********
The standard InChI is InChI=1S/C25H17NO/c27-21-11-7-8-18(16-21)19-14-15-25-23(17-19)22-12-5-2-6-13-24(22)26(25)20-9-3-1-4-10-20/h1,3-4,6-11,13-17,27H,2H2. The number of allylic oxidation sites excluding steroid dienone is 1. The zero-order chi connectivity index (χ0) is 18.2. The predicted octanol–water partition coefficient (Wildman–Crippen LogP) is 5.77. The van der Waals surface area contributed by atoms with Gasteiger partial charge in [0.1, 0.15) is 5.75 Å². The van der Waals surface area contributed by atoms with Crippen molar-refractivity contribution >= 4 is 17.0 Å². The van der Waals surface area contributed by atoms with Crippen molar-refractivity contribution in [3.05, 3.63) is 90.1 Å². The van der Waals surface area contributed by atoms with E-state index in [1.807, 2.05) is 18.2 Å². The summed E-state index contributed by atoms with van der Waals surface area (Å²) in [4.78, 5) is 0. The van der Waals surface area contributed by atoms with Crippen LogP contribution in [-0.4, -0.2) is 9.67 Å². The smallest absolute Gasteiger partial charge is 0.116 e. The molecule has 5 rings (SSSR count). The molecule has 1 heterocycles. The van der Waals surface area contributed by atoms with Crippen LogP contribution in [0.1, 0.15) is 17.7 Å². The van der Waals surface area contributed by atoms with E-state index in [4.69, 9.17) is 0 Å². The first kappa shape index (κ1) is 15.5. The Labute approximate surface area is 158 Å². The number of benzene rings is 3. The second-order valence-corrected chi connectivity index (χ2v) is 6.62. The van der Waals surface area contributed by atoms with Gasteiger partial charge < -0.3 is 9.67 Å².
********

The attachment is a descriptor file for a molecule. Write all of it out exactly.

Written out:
The standard InChI is InChI=1S/C25H17NO/c27-21-11-7-8-18(16-21)19-14-15-25-23(17-19)22-12-5-2-6-13-24(22)26(25)20-9-3-1-4-10-20/h1,3-4,6-11,13-17,27H,2H2. The number of allylic oxidation sites excluding steroid dienone is 1. The zero-order chi connectivity index (χ0) is 18.2. The predicted octanol–water partition coefficient (Wildman–Crippen LogP) is 5.77. The van der Waals surface area contributed by atoms with Gasteiger partial charge in [0.1, 0.15) is 5.75 Å². The van der Waals surface area contributed by atoms with Crippen molar-refractivity contribution >= 4 is 17.0 Å². The van der Waals surface area contributed by atoms with Crippen molar-refractivity contribution in [3.05, 3.63) is 90.1 Å². The van der Waals surface area contributed by atoms with E-state index in [1.807, 2.05) is 18.2 Å². The summed E-state index contributed by atoms with van der Waals surface area (Å²) in [4.78, 5) is 0. The van der Waals surface area contributed by atoms with Crippen LogP contribution in [-0.4, -0.2) is 9.67 Å². The smallest absolute Gasteiger partial charge is 0.116 e. The molecule has 5 rings (SSSR count). The molecule has 1 heterocycles. The van der Waals surface area contributed by atoms with Crippen LogP contribution in [0.1, 0.15) is 17.7 Å². The van der Waals surface area contributed by atoms with E-state index in [4.69, 9.17) is 0 Å². The first kappa shape index (κ1) is 15.5. The Labute approximate surface area is 158 Å². The number of benzene rings is 3. The second-order valence-corrected chi connectivity index (χ2v) is 6.62. The van der Waals surface area contributed by atoms with Gasteiger partial charge < -0.3 is 9.67 Å².